Gold; Diam. 0.78 in. (2 cm)
Gift of Joseph H. Durkee, 1899 (99.35.218)
The Severan dynasty commenced with the reign of Septimius Severus (r. 193211 A.D.), a soldier from Leptis Magna in North Africa (modern Libya). With his marriage to Julia Domna (25.78.90), by whom he fathered two sons, Caracalla and Geta, Septimius allied himself to a powerful and ambitious Syrian family. Some sources say that Julia Domna was the daughter of the high priest of the Syrian god Elagabalus, and that the future Roman emperor may have met her while stationed at a legionary camp near Antioch.
Julia Domna was an educated woman and, together with her relatives, came to dominate the imperial court, giving the Severan dynasty a very oriental character with their predilection for luxuriant materials and other exotica. She also held considerable power during the reigns of her husband and her elder son, Caracalla (r. 21117 A.D.) (40.11.1a), and is often shown on coins together with her husband or two children along with legends and images that emphasize her role as imperial mother and protector.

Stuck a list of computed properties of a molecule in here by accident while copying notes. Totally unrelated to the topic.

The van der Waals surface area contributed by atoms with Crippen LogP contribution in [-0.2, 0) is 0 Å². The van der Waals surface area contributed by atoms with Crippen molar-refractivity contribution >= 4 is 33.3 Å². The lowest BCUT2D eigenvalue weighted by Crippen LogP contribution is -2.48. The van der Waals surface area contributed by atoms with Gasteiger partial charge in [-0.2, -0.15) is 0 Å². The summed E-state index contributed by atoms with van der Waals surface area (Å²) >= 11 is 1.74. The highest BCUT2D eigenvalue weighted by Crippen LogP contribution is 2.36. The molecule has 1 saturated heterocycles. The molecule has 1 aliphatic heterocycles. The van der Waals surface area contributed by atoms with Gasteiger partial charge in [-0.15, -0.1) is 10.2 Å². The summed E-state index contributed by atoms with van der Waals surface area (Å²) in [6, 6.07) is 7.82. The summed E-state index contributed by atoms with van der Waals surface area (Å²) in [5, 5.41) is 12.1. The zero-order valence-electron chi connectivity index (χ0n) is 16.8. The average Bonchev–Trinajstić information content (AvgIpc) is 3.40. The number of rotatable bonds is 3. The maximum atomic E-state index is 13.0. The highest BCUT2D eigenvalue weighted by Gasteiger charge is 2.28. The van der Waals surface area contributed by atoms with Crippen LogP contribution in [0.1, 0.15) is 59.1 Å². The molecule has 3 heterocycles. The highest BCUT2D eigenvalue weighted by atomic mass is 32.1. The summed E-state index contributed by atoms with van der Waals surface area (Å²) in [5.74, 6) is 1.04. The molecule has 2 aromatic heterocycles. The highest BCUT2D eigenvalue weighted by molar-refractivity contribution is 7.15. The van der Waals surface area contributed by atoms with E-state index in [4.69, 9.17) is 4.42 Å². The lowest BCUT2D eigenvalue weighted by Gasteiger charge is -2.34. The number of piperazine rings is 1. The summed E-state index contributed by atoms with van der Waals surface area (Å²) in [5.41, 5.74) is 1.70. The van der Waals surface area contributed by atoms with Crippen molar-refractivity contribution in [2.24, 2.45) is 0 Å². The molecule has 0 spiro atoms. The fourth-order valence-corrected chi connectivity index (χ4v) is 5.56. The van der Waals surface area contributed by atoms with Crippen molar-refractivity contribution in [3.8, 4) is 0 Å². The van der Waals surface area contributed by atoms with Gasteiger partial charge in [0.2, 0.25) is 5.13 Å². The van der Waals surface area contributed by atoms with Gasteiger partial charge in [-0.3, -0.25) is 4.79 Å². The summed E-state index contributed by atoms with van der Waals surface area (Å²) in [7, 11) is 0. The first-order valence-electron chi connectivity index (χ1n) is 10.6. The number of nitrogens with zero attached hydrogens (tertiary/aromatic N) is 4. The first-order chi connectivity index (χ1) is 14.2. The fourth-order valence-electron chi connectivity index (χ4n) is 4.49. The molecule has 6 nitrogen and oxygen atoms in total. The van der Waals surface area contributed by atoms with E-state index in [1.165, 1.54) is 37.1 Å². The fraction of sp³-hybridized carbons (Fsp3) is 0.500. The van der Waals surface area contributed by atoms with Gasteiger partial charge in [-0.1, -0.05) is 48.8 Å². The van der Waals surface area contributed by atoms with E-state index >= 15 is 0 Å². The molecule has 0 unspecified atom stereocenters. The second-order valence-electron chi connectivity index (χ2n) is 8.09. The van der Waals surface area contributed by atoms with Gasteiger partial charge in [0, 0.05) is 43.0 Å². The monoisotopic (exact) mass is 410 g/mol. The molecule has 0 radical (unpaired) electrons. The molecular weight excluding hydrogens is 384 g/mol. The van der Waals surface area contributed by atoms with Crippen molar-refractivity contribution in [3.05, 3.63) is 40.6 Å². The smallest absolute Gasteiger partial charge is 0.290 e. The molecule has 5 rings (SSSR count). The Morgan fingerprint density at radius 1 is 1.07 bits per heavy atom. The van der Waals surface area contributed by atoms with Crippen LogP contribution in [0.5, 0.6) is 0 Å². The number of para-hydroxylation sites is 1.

The reverse image on this coin depicts Venus Genetrix, a matronly goddess with Eastern connotations of fertility and mother goddesses, sitting on a throne with a winged cupid at her feet. Venus was one of a host of goddesses represented on Roman coinage to enhance the attributes of the issuer of the coin or the person whose portrait graced the obverse. Other such deities include Juno, queen of the gods and the patron goddess of mothers, Fortuna, Concordia, as well as personifications such as Happiness and Fecundity. All of these were meant to be closely associated with the empress and her roles as the producer of royal heirs and as a model for women of the empire.